T-Mobile targets enterprise customers with WFX offering

By Harry Menear
The US MNO is using its “un-carrier” approach to break the "death grip" of Verizon and AT&T on businesses looking to adapt to a remote, post-pandemi...

US mobile network operator (MNO) T-Mobile is going to bat in hopes of capturing a significant slice of the enterprise market.

The company already has a strong base among end consumers, and its 5G network (while not the fastest) covers the largest area and has, according to recent data from Opensignal, taken the lead in terms of rural and urban performance in the US.  

However, the MNO’s presence in the enterprise connectivity market is, comparatively, somewhat anemic, with competing operators Verizon and AT&T maintaining what a T-Mobile spokesperson described this week as a “stranglehold” on the sector. 

Now, as the the pandemic wears on (just a few weeks after the country passed half a million deaths, and just a few days after the recently vaccinated governor Greg Abbott lifted the mask mandate and reopened businesses in a state where fewer than 8% of the population has received both courses of the COVID-19 vaccine) the long-term implications for the ways in which we work, socialise and communicate are becoming clearer. 


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A recent report from Ericsson found that six in 10 employees working white collar jobs believed that their employers “have become more positive about remote working during the pandemic and they believe these habits are here to stay,” and that, by 2030, around 59% of work will be done outside company premises. 

It’s a huge shift in the way that white collar jobs are expected to be done over the coming decade. It’s one that also has scary implications for the intrusion of the gig economy on currently salaried positions, but we’re doing a more in-depth exploration of that in an upcoming issue of Mobile Magazine. 

For now though, it’s abundantly clear that stable, secure, and fast internet connectivity is going to be an essential element of a future in which vast portions of the workforce do their jobs from their own homes or, as T-Mobile CEO, Mike Sievert put it during the company’s recent announcement, "from anywhere."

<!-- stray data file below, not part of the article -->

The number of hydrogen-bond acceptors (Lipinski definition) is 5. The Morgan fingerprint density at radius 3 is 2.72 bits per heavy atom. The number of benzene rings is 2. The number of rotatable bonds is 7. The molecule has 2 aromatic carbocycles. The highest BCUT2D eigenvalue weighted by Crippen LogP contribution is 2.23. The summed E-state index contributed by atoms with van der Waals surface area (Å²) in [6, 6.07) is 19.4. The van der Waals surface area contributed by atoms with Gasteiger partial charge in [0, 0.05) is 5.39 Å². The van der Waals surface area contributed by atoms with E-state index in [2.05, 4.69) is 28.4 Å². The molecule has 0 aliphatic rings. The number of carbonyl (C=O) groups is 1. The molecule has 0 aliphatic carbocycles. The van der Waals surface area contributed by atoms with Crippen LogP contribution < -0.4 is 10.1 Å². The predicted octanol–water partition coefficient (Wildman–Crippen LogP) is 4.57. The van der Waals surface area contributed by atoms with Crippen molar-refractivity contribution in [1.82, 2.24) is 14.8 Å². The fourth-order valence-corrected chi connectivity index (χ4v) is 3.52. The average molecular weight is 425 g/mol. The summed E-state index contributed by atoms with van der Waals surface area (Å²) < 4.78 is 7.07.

“The pandemic pushed the fast forward button on the future of work, giving us a decade’s worth of progress in a year’s time. And it’s clear that work will never be the same,” said Sievert. “Tomorrow’s workplace won’t be anything like the old work from office world, and it won’t be like today’s work from home world. It’ll be something new: the work from anywhere (WFX) world.  

The WFX World

In anticipation of this shift, T-Mobile is releasing three new products aimed at enterprises looking to support their remote workforces: T-Mobile Enterprise Unlimited, a wireless plans with unlimited 5G on T-Mobile’s network for the same price as its competitors’ shared, pooled rate plans; T-Mobile Home Office Internet, a home broadband package designed to give remote employees the bandwidth and security needed to work remotely; and T-Mobile Collaborate, a suite of mobile-first, cloud-based tools for business calling, messaging and conferencing from virtually any device, anywhere. 


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Scrapping for a Slice of the Pie

Given its current position as a supposed underdog in the enterprise space, T-Mobile has come out of the corner swinging for the competition. 

“The old carriers [ed. Read: AT&T and Verizon] are still using their 91% market share to feed business and government a very expensive starvation diet of old technologies, old plans and hidden fees,” said Mike Katz, executive vice president of T-Mobile for Business. 

“With T-Mobile WFX a 5G network that is faster and covers more area than AT&T and Verizon, we’re on a mission to loosen the carriers’ death grip on enterprise customers, so we’re bringing that same disruptive, customer-first approach that made the Un-carrier the fastest-growing, most-loved consumer wireless company over the past seven years and counting.”


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